The only thing these people might be growing is an overinflated ego.
Two-thirds of surveyed Americans are confident they could “live off the land” if all other alternatives had become exhausted.
One-third of the armchair farmers think they could even last over a year self sufficiently, Talker reported.
The survey — which interviewed over 1,000 US rural residents and another thousand from cities and suburbs — also found that two-thirds from both walks of life say they “wouldn’t have any problem” growing their own produce had grocery stores closed nationwide.
Of course, the seemingly least qualified believe they are the cream of the crop when it comes to this newfound spirit of self-assured Americana.
City folks fancy themselves to be the most confident self-sustaining farmhands — 72% of urban and suburbanites told the survey they would be veggie sufficient whereas just 62% of rural residents feel the same.
But even those not ready to open their own farmers market are taking steps to become literally homegrown.
The survey found that eight in 10 Americans believe possessing a “green thumb” is a needed survival skill, which inspired 42% of them to begin growing their own produce. Even 31% said they’ve caught interest in raising livestock.
Nearly half of respondents also say they would start their own farm hobby — if they had the time, area and resources.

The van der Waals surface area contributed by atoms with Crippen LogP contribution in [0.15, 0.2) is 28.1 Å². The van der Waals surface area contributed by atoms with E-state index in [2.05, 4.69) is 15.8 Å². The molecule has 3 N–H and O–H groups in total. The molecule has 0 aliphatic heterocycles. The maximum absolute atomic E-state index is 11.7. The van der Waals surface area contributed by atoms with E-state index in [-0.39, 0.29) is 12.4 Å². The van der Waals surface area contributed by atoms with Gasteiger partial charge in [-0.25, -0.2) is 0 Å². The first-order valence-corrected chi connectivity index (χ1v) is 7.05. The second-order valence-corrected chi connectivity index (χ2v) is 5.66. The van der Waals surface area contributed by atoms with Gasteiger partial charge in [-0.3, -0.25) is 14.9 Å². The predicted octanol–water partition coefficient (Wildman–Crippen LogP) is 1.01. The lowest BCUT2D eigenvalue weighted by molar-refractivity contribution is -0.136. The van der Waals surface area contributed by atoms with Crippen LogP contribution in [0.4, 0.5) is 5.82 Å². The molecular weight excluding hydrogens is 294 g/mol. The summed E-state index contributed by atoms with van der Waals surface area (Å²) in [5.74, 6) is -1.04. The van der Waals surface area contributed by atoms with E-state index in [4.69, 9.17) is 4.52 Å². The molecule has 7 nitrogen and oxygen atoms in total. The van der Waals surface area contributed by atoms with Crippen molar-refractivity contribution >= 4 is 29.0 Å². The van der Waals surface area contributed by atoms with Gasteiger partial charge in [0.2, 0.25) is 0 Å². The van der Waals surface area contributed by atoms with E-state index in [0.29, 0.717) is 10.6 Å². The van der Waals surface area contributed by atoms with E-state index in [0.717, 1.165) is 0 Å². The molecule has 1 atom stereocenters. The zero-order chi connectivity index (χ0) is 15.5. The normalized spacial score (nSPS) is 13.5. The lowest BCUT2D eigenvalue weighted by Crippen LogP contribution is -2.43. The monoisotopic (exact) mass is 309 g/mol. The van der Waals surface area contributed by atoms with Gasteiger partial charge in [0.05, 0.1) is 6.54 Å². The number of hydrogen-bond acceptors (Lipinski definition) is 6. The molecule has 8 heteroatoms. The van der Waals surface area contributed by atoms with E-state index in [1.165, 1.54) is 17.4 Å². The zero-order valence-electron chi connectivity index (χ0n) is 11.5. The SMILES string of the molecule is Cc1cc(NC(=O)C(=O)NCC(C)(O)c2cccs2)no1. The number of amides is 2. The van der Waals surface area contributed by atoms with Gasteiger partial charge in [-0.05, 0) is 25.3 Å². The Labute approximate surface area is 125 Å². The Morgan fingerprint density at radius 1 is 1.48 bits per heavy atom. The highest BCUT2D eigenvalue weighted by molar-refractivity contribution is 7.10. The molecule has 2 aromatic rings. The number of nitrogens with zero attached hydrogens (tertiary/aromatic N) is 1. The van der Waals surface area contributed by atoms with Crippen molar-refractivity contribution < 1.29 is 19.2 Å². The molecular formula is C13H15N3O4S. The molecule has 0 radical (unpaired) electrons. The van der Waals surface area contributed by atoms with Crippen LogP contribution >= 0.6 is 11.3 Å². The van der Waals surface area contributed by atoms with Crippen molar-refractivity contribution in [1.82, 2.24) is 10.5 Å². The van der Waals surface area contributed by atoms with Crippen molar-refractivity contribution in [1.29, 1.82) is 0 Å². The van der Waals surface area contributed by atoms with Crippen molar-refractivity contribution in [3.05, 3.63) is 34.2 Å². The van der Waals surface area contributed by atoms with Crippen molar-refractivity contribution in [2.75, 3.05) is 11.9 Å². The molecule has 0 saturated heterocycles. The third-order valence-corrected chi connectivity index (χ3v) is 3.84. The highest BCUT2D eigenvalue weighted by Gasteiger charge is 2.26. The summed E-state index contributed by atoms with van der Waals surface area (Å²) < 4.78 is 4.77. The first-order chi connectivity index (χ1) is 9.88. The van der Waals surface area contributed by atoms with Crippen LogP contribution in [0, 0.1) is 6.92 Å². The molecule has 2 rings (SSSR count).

And all it took was a pandemic for people to get in touch with their inner country.
About one in five confessed to leaving their cities and surrounding suburbs for a rural setting during COVID — and 69% desire to do the same for a plethora of reasons.
Of that ambitious grouping, the results showed that 61% would leave because the great outdoors is more peaceful, 49% call it less stressful and 45% flat out said it’s a cheaper cost of living.
But some have concerns that developing a green thumb will cost them green from their bank accounts.
Although more than half say they have picked up a sustainable hobby, 40% are skittish about the lifestyle due to fears of the expenses that come with caring for mother nature.
Actually, 54% of those surveyed called sustainable living expensive and estimate the lifestyle will cost them $11,000 more a year.
Despite the naysayers, 77% are on board with sustainability to create both a better environment and world for the next generation, the survey found.
Many Americans, too, believe that with great yard space comes great responsibility: 71% said that they feel an obligation to live sustainably if they have a large yard as part of their homes.
Once again, city slickers are most keen to take on a sustainable lifestyle as 77% of urban residents said they would want to learn more about eco-friendly habits while 57% of suburbia would, as well.
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